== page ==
Summers at the beach

Published 12:00 am Sunday, July 1, 2001

No one knows the story of Albert Lea’s city beach quite like LeRoy Maas.

Sunday, July 01, 2001

No one knows the story of Albert Lea’s city beach quite like LeRoy Maas.

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The city’s recreation director in the 1950s and 60s, Maas began working at the beach as the head lifeguard in 1944. He recalled rowing across the lake from his home to the beach every morning before the kids started to arrive.

&uot;Looking back, I would say it was the hot spot of town for basically the whole summer,&uot; Maas said. &uot;I know we had to keep adding lifeguards to keep up with the crowds. It was free, and it was fun.&uot;

In the late 1950s, the city began making improvements to the beach by building a new parking lot, tennis courts and a concessions stand. A floating diving platform about 100 yards from shore was popular with teens, Maas said. The city also offered swimming lessons in the morning for all ages.

On crowded days, many people opted to swim at another beach area across the lake called &uot;College Dock,&uot; located down the hill from present-day Lakeview Elementary. With all the swimming, diving, boating and water skiing, Maas said Fountain Lake was the envy of many Minnesota cities.

&uot;The whole town turned into a resort-like place in the summer. It was neat to see everyone come out when the weather turned nice,&uot; he said.

By 1960, the beach featured a new metal u-shaped dock, a small slide and a water contraption Maas called a &uot;spinning top.&uot; The beach was as popular as ever.

&uot;We had kids and families there around the clock. We had to kick them out at the end of the day,&uot; Maas said.

Jack Swanson was a lifeguard at the beach in the summers of 1958 and 1959. He said landing the lifeguarding job was the highlight of his high school years.

&uot;I think it was a job a lot of people wanted because you got to hang out at the beach all day every day. I was at the center, so to speak, of everything great about summer in Albert Lea,&uot; Swanson said. &uot;It was a lot of fun.&uot;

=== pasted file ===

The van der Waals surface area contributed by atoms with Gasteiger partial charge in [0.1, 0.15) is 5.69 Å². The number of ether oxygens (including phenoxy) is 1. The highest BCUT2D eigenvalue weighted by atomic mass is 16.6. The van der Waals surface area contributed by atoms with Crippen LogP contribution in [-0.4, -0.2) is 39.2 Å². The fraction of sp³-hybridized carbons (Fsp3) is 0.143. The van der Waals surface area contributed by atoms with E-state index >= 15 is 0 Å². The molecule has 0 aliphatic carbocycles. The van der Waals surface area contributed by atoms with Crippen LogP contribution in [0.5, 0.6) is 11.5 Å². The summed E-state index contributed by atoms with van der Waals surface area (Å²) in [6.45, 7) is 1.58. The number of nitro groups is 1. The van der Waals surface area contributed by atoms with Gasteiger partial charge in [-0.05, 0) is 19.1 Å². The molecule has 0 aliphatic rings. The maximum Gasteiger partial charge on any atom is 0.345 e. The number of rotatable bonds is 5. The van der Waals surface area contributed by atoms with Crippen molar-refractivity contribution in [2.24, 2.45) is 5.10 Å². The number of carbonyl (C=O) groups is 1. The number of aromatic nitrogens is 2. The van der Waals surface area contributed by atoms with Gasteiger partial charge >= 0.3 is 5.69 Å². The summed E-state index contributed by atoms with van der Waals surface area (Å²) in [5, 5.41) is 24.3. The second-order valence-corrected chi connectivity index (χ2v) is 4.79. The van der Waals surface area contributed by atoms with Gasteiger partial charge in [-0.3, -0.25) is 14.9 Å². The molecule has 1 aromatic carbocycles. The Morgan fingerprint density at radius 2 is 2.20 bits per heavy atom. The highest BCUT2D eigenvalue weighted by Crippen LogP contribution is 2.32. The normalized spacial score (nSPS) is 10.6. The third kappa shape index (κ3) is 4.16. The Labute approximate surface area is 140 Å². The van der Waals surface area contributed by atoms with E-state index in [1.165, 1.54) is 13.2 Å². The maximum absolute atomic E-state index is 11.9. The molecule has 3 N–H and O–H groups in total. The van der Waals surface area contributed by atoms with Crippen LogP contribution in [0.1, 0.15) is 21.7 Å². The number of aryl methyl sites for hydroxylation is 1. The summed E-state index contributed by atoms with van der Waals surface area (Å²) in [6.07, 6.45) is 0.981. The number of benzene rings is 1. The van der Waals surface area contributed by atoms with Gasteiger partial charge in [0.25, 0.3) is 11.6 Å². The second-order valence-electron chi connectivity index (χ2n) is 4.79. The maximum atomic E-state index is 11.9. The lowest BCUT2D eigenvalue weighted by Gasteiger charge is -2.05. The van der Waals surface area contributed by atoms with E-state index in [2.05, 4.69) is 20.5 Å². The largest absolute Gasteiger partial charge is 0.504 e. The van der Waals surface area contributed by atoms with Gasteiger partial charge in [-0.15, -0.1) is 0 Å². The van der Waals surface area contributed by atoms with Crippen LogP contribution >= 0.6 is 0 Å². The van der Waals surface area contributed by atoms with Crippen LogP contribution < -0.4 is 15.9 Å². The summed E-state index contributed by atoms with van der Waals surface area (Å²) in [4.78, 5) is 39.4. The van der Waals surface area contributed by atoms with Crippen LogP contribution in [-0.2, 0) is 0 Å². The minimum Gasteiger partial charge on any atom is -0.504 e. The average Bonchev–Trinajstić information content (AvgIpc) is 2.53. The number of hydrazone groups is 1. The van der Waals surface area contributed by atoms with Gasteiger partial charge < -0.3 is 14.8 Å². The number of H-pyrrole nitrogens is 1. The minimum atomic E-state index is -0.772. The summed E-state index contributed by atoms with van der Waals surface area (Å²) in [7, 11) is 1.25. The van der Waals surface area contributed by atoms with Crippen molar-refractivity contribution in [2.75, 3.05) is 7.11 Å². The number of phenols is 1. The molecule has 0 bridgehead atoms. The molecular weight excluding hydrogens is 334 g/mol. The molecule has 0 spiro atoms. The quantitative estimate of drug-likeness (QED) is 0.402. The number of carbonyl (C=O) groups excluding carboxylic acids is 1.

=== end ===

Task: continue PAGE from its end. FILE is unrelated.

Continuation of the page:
The beach was crowded with more than 600 people on particularly hot days, Swanson said. The parking lot became a popular place to show off motorcycles and hot rods, and many families came to use the picnic tables and tennis courts. The crowds made his job difficult at peak times, he said.

&uot;I had to pull a lot of kids out of the water. Sometimes it was the younger ones trying to swim out to the platform. Other times it was just a kid swallowing too much water or falling of the dock or whatever,&uot; Swanson said. &uot;The water wasn’t clear, so you really had to be paying attention.&uot;

Hazel Pilgrim worked the concessions with her husband in the summer of 1961, selling pop, hot dogs and candy. Her four children joined them at the beach all day long just about every day, she said.

&uot;It was family day at the beach for us all summer,&uot; she laughed. &uot;I got to know so many nice kids and families. It was wonderful.&uot;

Pilgrim always kept binoculars close buy to keep an eye on her kids, especially when they wanted to swim out to the platform and go diving.

&uot;I was an extra pair of eyes, so that was good. There was always a few kids that would try something scary, so it was good to be on the lookout,&uot; she said.

The city beach’s rich history was marred on a few occasions by tragedy. Maas could remember three deaths, and said it was always hard to get his staff to forgive themselves.

&uot;We had one kid fall off the dock, and another drown over by College Dock. I think we had one gal drown during swimming lessons one year, too,&uot; Maas said. &uot;The conditions were tough sometimes.&uot;

Maas said the water quality also became an issue. Many times the beach was closed for awhile because the health inspector determined the bacteria count was too high. Copper-sulfate treatments took care of the problems temporarily, he said.

&uot;I think it became an issue that started talk about a public pool,&uot; Maas said. &uot;I suppose it was only a matter of time.&uot;

Former mayor Niles Shoff remembers the debates about building a public swimming pool. When town such as Austin, Wells and Northwood began drawing kids from Albert Lea, residents began calling for a pool of their own. Sites at Edgewater Park, Morin Park and others were considered.

&uot;Everyone wanted to build one, but the location was the subject of some controversy. It was still up in the air for a few years, but the current location is perfect – right in the middle of town.&uot; Shoff said.

Once the public pool was completed, the beach emptied almost immediately, Maas said. Everyone preferred the clear waters and fenced-in grounds of the pool.

&uot;We pulled out lifeguards and took the towers down. I guess that was pretty much the end of it,&uot; he said.

But Maas thinks the beach could reclaim some of its former glory with the skate park moving to the old tennis courts and efforts underway to clean up the lake.

&uot;I don’t know if it will ever be as popular as it once was, but I think people, especially families looking for a quiet place, could rediscover it,&uot; Maas said.